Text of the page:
Hayden senior trio plays for the love of the game
February 18, 2014
HaydenHayden — Between the 2009-10 and 2012-13 seasons, Hayden High School boys basketball enjoyed a run unlike any other in Routt County boys hoops. — Between the 2009-10 and 2012-13 seasons, Hayden High School boys basketball enjoyed a run unlike any other in Routt County boys hoops.
Hayden — Between the 2009-10 and 2012-13 seasons, Hayden High School boys basketball enjoyed a run unlike any other in Routt County boys hoops.
The Tigers strung together 74 wins during the four-year stretch, including a nearly untouchable 42-3 league record. There were district tournament victories, league championship banners and even a few games in the state playoffs.
For a few years in that stretch, Hayden's current three seniors had a hand in some of those wins and league titles, and they surely played witness to the success before they wore Tigers varsity jerseys.
There's no doubt seniors Isaac Bridges, Greg Frentress and Dan Engle know what winning feels like.
But for the first time in their varsity basketball careers, this season has taught them how to weather the other side of the fence.
Hayden, at 3-14 and 2-7 in league play, isn't going to win a league title. It will need a surprise string of wins to taste district gold again, which makes the prospect of playing in the state tournament as unlikely as the school has seen in quite some time.
Tigers longtime coach Mike Luppes has seen teams thrive under the thrill of victory and crumble from the pressure of defeat.
This group isn't in that latter category, he said.
"I'm as proud of these kids as about any group I've ever coached," Luppes said. "There has been any number of times they could have hung it up or said, 'Oh, let's just go out and screw around.' They've stayed tough with a good attitude."
Bridges, Frentress and Engle don't really know how to explain it.
Although their coach thinks he has the answer.
"They love playing the game," Luppes said. "That's what makes coaching them so pleasurable. Over the last years coaching, we've had a lot of kids who just didn't enjoy playing the game. It's not me trying to drag them into the gym. It's them trying to get the gym open more often than it is."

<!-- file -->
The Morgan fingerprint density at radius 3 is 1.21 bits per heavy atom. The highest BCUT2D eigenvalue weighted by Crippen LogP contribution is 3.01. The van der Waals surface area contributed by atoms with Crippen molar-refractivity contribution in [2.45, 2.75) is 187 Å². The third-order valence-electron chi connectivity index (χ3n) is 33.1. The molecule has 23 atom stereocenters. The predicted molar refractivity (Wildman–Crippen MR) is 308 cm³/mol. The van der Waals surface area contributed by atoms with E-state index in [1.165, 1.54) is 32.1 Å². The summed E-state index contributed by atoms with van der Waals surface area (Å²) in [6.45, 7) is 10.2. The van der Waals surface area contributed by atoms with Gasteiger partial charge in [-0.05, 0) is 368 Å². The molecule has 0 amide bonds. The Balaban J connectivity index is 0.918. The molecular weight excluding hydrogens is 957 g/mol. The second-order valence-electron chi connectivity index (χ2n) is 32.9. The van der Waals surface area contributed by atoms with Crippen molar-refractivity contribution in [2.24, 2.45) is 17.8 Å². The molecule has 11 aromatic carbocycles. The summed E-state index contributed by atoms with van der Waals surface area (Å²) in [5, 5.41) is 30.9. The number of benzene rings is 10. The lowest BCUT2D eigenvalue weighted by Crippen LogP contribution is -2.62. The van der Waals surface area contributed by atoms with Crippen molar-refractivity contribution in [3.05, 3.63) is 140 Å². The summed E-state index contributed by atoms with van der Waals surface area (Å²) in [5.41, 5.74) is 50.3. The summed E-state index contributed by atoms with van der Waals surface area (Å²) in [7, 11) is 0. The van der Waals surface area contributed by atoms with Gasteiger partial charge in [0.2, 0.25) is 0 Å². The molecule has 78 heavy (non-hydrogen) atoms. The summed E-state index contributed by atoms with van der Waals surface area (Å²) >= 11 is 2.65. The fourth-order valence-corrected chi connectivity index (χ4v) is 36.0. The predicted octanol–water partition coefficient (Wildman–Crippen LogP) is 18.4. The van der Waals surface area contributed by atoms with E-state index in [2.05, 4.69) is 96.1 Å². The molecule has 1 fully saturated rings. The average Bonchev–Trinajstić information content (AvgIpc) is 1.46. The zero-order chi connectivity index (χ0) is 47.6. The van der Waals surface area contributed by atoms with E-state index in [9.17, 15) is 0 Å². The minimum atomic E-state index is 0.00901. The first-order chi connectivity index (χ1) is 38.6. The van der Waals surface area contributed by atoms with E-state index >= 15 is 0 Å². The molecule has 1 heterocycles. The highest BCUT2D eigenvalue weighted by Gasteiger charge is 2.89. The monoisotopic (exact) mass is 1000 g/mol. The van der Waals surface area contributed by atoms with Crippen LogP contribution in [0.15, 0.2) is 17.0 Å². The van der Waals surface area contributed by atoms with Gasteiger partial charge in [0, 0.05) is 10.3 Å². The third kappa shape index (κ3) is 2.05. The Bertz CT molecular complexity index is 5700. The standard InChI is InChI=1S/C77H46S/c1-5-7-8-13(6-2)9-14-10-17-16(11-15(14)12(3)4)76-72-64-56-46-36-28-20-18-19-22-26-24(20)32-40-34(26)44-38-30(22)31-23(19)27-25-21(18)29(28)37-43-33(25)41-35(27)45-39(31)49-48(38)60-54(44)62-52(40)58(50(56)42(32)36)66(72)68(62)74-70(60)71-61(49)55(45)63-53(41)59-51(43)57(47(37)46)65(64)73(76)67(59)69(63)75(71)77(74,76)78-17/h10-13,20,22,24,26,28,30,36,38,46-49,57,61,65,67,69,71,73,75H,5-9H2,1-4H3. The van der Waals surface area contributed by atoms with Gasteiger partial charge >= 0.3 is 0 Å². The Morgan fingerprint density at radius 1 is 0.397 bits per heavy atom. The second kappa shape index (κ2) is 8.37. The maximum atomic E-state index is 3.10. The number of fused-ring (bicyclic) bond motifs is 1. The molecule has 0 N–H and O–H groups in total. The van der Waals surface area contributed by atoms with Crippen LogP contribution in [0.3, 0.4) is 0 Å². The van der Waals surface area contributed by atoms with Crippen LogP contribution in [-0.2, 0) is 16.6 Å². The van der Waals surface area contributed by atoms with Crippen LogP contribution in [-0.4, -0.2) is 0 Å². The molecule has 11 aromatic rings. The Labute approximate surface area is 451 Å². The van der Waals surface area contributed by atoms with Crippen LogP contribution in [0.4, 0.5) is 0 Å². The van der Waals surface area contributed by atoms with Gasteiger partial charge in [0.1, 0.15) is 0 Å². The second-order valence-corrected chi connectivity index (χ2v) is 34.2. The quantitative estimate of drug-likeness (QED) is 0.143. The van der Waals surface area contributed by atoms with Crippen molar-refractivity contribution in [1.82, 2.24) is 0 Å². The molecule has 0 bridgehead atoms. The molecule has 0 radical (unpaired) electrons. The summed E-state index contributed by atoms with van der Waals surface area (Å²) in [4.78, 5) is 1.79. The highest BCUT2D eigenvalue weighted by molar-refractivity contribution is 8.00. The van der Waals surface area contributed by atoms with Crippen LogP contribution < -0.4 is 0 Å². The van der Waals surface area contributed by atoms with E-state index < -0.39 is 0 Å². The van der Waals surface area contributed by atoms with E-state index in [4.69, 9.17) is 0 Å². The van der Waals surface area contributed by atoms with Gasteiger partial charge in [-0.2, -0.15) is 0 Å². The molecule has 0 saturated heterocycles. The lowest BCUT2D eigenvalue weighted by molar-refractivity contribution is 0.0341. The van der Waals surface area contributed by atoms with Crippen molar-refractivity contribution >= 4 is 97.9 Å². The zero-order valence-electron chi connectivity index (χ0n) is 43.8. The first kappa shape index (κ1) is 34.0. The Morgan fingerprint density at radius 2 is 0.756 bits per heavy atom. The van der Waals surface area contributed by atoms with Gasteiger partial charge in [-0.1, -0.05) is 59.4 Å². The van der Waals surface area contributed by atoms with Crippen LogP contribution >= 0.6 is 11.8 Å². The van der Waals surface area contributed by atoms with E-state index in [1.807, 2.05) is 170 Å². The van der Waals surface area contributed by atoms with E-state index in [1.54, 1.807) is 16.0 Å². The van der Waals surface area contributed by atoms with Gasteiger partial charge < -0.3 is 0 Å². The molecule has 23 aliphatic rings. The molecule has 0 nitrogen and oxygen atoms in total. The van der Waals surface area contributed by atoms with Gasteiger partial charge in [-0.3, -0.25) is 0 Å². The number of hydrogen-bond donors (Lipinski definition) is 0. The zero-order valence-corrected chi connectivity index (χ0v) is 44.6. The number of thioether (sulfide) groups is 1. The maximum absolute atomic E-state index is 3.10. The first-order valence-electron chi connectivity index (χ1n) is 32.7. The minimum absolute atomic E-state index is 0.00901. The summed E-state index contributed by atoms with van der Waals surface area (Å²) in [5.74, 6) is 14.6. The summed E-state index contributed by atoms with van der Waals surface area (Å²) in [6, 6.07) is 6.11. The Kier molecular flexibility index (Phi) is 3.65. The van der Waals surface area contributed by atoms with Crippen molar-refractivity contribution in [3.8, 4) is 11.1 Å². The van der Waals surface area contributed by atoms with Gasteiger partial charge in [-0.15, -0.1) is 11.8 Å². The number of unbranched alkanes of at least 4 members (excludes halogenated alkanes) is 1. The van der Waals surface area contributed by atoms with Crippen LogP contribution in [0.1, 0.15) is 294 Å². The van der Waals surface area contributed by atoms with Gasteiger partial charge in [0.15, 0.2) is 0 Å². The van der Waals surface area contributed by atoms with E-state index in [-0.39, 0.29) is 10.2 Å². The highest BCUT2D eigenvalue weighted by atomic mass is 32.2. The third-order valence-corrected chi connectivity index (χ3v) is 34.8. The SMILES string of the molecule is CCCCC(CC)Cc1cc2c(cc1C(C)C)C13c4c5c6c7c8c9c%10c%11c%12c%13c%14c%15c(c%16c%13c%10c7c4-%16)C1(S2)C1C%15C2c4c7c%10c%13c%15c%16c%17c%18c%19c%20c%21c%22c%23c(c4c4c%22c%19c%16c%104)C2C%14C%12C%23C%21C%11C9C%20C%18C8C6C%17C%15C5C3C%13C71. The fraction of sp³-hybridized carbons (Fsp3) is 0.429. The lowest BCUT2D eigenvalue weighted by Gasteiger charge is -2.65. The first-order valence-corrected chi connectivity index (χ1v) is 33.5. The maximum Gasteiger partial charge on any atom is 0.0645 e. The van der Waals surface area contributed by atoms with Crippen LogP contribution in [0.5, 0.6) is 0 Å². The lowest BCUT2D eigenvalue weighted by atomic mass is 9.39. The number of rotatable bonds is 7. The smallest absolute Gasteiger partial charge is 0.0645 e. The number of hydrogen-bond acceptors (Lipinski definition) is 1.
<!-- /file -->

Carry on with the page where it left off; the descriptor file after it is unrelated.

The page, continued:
The three have been hitting the hardwood and local playground basketball courts since they were in third grade.
They know one another like family. As Engle puts it, he can dish off a pass without even looking, knowing Bridges or Frentress will be there on the receiving end.
They mesh together, said Engle, who for the first third of the season was the only senior Luppes had healthy enough to play.
Frentress and Bridges were forced to watch from the bench with injuries for all four of the December losses, which came at an average margin of 33 points per game. They were frustrated, and so too was Engle, who time and time again had to create on offense, even when shots weren't there.
"It was frustrating," Engle said. "If I wanted to snap a pass off, one of the freshmen probably couldn't handle it. I felt like I had all the pressure in the world on my shoulders."
Eventually, Bridges and Frentress did return, but the losses continued to pile up while the trio tried to find its groove as the rest of the league was operating at midseason form.
Hayden basketball a month ago is a far cry from where it stands today, though, with the final games of the season around the corner and the district tournament coming up.
The seniors and their coach feel like they can shake things up and maybe pull an upset or two in their final run together on the court.
Frentress said they will remember their win-loss record. How couldn't they, after all the championship banners Hayden has hung in recent memory?
It's just something they have to live with, he said. But the love of the game is what keeps them together.
"It's always fun winning and going to regionals and having a competitive team," Frentress said. "But it's still basketball and we have fun doing it."
To reach Ben Ingersoll, call 970-871-4204, email To reach Ben Ingersoll, call 970-871-4204, email bingersoll@SteamboatToday.com or follow him on Twitter @BenMIngersollTo reach Ben Ingersoll, call 970-871-4204, email bingersoll@SteamboatToday.com or follow him on Twitter @BenMIngersoll